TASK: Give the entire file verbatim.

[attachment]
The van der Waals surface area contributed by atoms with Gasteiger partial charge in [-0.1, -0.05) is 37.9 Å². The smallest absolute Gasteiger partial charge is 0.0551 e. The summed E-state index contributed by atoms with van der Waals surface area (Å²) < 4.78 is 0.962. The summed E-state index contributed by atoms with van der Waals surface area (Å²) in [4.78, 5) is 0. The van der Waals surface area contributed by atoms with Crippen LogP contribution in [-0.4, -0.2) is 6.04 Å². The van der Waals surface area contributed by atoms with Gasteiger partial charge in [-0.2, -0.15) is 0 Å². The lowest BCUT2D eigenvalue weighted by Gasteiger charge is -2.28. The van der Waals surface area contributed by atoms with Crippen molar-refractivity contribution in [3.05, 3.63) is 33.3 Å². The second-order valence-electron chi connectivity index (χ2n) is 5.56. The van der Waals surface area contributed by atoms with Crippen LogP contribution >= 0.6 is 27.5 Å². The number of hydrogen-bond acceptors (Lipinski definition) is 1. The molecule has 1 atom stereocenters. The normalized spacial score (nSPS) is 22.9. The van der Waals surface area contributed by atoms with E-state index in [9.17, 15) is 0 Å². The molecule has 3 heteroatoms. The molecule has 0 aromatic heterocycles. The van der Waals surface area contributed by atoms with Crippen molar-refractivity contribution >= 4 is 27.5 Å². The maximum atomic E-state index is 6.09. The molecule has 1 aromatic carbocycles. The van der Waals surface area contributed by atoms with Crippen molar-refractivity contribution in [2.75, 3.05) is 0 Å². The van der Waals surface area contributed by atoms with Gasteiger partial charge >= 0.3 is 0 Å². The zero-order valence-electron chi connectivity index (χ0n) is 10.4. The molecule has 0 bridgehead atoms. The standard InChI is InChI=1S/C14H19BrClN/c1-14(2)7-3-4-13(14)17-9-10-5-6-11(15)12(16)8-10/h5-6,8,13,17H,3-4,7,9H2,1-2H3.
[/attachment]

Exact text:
The van der Waals surface area contributed by atoms with Gasteiger partial charge in [-0.1, -0.05) is 37.9 Å². The smallest absolute Gasteiger partial charge is 0.0551 e. The summed E-state index contributed by atoms with van der Waals surface area (Å²) < 4.78 is 0.962. The summed E-state index contributed by atoms with van der Waals surface area (Å²) in [4.78, 5) is 0. The van der Waals surface area contributed by atoms with Crippen LogP contribution in [-0.4, -0.2) is 6.04 Å². The van der Waals surface area contributed by atoms with Gasteiger partial charge in [-0.2, -0.15) is 0 Å². The lowest BCUT2D eigenvalue weighted by Gasteiger charge is -2.28. The van der Waals surface area contributed by atoms with Crippen molar-refractivity contribution in [3.05, 3.63) is 33.3 Å². The second-order valence-electron chi connectivity index (χ2n) is 5.56. The van der Waals surface area contributed by atoms with Crippen LogP contribution >= 0.6 is 27.5 Å². The number of hydrogen-bond acceptors (Lipinski definition) is 1. The molecule has 1 atom stereocenters. The normalized spacial score (nSPS) is 22.9. The van der Waals surface area contributed by atoms with E-state index in [9.17, 15) is 0 Å². The molecule has 3 heteroatoms. The molecule has 0 aromatic heterocycles. The van der Waals surface area contributed by atoms with Crippen molar-refractivity contribution >= 4 is 27.5 Å². The maximum atomic E-state index is 6.09. The molecule has 1 aromatic carbocycles. The van der Waals surface area contributed by atoms with Crippen molar-refractivity contribution in [2.75, 3.05) is 0 Å². The van der Waals surface area contributed by atoms with Gasteiger partial charge >= 0.3 is 0 Å². The zero-order valence-electron chi connectivity index (χ0n) is 10.4. The molecule has 0 bridgehead atoms. The standard InChI is InChI=1S/C14H19BrClN/c1-14(2)7-3-4-13(14)17-9-10-5-6-11(15)12(16)8-10/h5-6,8,13,17H,3-4,7,9H2,1-2H3.